• Use a recorder to record lecture and to also record yourself
  • Remember the interesting examples, stories, jokes...rhymes can even be made
  • Describe the overheads, pictures and other visuals to someone who was not there
  • Leave spaces in notes for later recall and 'filling in'

Convert your "notes" into learnable information:

  • Your notes may be poor because you prefer to listen; you will need to expand your notes by talking with others and collecting notes from the textbook
  • Record summarized notes and listen to them
  • Ask others to 'hear' your understanding of a topic
  • Read your summarized notes aloud
  • Take screen shots and pictures of valuable information and add to notes; review notes repeatedly

To perform well on assignments or when testing:

  • Imagine talking with the instructor about possible exam questions
  • Listen to your voice as you read your notes out loud
  • Spend time in quiet places recalling the new information and ideas
  • Practice writing answers to questions which may possibly be on the exam
  • Speak answers aloud or inside your head
  • Discussion during study groups will allow for listening and recitation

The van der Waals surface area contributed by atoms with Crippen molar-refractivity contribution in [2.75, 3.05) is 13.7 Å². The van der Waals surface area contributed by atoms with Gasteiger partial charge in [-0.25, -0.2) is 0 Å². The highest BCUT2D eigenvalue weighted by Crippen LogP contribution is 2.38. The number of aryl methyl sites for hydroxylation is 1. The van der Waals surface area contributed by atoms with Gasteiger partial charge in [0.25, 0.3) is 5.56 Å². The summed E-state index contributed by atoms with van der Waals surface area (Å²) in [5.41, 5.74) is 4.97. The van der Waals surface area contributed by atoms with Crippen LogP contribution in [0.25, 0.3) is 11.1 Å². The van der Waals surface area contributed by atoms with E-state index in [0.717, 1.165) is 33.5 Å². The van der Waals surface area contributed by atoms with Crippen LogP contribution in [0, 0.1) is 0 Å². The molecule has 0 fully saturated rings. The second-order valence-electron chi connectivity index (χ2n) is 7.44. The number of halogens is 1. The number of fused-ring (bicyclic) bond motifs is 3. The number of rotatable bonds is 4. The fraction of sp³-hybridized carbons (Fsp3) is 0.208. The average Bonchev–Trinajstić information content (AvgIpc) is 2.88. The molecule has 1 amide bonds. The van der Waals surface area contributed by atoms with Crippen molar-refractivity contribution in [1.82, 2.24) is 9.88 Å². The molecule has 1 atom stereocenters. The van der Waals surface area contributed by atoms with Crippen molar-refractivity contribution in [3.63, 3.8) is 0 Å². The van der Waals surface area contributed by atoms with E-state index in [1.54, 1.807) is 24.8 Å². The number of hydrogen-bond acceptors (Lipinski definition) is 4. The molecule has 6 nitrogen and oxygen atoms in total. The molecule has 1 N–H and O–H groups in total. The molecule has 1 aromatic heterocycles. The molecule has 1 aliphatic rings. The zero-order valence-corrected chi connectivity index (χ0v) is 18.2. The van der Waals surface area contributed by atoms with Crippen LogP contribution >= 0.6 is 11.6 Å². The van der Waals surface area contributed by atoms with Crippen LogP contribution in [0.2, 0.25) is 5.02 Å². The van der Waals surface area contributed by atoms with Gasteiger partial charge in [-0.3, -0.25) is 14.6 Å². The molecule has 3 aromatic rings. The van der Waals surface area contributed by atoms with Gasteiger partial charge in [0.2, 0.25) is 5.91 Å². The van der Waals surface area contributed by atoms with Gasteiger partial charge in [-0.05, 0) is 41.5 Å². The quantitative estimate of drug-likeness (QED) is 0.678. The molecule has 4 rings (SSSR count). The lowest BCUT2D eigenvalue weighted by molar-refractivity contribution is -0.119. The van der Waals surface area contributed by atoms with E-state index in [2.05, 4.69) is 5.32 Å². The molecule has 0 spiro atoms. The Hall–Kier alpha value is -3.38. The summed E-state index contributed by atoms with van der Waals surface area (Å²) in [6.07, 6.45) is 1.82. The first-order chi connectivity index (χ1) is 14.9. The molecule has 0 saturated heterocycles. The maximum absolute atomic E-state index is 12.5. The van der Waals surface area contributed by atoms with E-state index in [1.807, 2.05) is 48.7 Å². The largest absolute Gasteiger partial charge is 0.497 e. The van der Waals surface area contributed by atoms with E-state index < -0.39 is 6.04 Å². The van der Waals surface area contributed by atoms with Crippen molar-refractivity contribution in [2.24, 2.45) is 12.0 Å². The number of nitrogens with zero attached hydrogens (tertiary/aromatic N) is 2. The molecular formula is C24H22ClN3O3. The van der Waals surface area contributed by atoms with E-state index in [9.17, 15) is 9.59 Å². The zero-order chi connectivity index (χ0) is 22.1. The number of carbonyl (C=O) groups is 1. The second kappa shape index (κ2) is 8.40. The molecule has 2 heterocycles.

Kinesthetic Study Strategies (Active Learner)

Active or kinesthetic learners need to experience knowledge through actions either by “doing” or getting personally involved with the learning process. Sometimes these learners prefer a faster paced learning experience with instructors that keep things moving at a fast pace within the classroom. Hands-on activities are very beneficial to these students along with a lab setting where physically active learning is done. Class demonstrations and field work outside of the classroom are also components to successful learning.

Review the following list of suggestions if active learning is your strength:

  • Stay focused during class time by sitting near the front of the room
  • Always READ text before attending class
  • Actively take notes throughout the class period
  • When going over notes previously taken in class, use colored markers to highlight various points
  • Jot down key words and draw pictures or charts
  • Key notes into a computer for a more active way of memorization; this also reinforces learning
  • Take pictures of important information within textbook with phone and study frequently; screen shots can also be added to notes on computer
  • Study in short blocks of time; for instance, 30 to 45 minutes and then a 3 to 5 minute break (depending on level of distraction)
  • When studying notes, walk back and forth with textbook, notes, or flashcards in hand and read the information out loud